Institute for Advanced Professional Studies

2010-2011 Server OS Reliability Survey*



For the third year in a row, IBM's AIX UNIX operating system (OS) running on the company's Power System servers scored the highest reliability ratings among 19 different server OS platforms - including other UNIX variants, Microsoft's Windows Server, Linux distributions and Apple's Mac OS X.

Over three-quarters, 78% of survey respondents indicated they experienced less than one of the most common, minor Tier 1 incidents per server, per annum on IBM's AIX v. 5.3 and AIX v. 7.1 distributions.

Those are the results of the joint GFI/Sunbelt Software and ITIC 2010-2011 Global Server Hardware and OS Reliability Survey. The independent Web-based survey polled C-level executives and IT managers at 468 corporations from 23 countries worldwide from November 2010 through January 2011.

The survey data indicated that the reliability and uptime of all the major server OS and server hardware distributions has improved significantly over the past several years.

Microsoft's Windows Server 2008 and Windows Server 2008 R2 served up the biggest surprise in the survey, scoring impressive reliability gains and making it one of the top three most reliable, mainstream server OSs. Windows Server 2008 R2's reliability renaissance is especially impressive since Microsoft's Windows Server OS noticeably lagged behind the majority of the UNIX, Linux and Open Source distributions in ITIC's 2008 and 2009 Server Reliability surveys. This was particularly evident when it came to chronicling the most severe Tier 3 outages, which typically last for four or more hours, involve data loss, and require multiple members of the IT department to perform remediation.

An overwhelming 92% majority of Windows Server 2008 R2 users experienced less than one or one Tier 3 outage per server, per annum followed closely by the 90% of respondents using IBM's AIX 7.1 who said they experienced one or less than one severe Tier 3 incident, per server per annum. Some 86% of Novell SuSE Linux Enterprise Server 11 and 84% of Hewlett-Packard's HP-UX 11i v3 users also testified to the reliability of those platforms, reporting that they experienced either one or less than one unplanned Tier 3 outage per server, annually.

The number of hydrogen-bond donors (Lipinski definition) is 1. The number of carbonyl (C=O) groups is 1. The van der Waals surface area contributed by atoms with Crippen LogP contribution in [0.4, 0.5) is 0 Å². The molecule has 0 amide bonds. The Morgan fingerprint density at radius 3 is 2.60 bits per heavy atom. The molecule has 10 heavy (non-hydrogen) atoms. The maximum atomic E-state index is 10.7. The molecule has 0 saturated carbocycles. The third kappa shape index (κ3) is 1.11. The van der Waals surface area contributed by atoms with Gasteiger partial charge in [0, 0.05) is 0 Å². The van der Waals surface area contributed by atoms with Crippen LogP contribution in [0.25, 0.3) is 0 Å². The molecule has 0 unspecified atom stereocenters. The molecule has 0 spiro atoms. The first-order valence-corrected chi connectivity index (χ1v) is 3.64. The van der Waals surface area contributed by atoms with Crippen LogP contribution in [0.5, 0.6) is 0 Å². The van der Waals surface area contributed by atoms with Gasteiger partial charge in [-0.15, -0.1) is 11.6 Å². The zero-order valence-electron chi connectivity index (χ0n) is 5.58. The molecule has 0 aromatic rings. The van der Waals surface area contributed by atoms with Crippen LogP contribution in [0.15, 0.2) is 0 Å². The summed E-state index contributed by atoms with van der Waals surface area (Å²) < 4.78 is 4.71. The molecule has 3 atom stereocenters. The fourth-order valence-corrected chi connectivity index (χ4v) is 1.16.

The survey found that all server OSs continue to make year-over-year reliability gains. The essay comment and first person customer interviews revealed that the majority of the moderate and severe Tier 2 and Tier 3 outages were attributable to integration and interoperability issues such as incompatible drivers, trouble applying patches (particularly in highly-customized environments), misconfigurations, and the lack of a specific component or software fix for a particular platform.

IBM hardware was also best in class in terms of reliability, stability and performance. IBM's System z mainframes recorded the least amount of downtime; 76% indicated System z machines experienced just one-to-five minutes of unplanned outages per server, per year, the equivalent of 99.999% or better availability.

Stratus Technologies' ftServer 6300 and 4500 series and Fujitsu's PRIMEQUEST and PRIMERGY Servers also made impressive showings. Some 75% of Stratus ftServer 6300 and 4500 users said they experienced one-to-five minutes of per server, per annum downtime, for five nines of availability. Some 74% of Hewlett-Packard's Integrity and Fujitsu's PRIMEQUEST and PRIMERGY server users said they experienced five minutes or less of unplanned annual server downtime.

Among the other survey highlights:

  • A 57% majority of respondents said their server hardware is between one and three years old. One-in-five corporations - 20% - said their servers were three-to-four years old.
  • One-quarter - 25% of businesses refresh their main line of business server hardware "as needed" and 10% said they upgrade a portion of their servers annually.
  • Only a very small 2% minority of organizations aggressively upgrade their servers every two years. The majority of companies are on a three, four or five year server refresh cycle with 15% of participants stating they upgrade servers every two years; 15% upgrade every three years and 17% are on a protracted five or six year server upgrade cycle. Another 15% said they have "no specific" server upgrade timetable.

By Laura DiDio, Principal
Information Technology Intelligence Consulting (ITIC)

Posted: January 28, 2011

*Excerpts from a copyrighted newsletter prepared by the staff of WServerNews and distributed by IAPS with their permission. The views expressed in the above excerpts were drawn solely by WServerNews or ITIC and do not necessarily reflect the views of IAPS.



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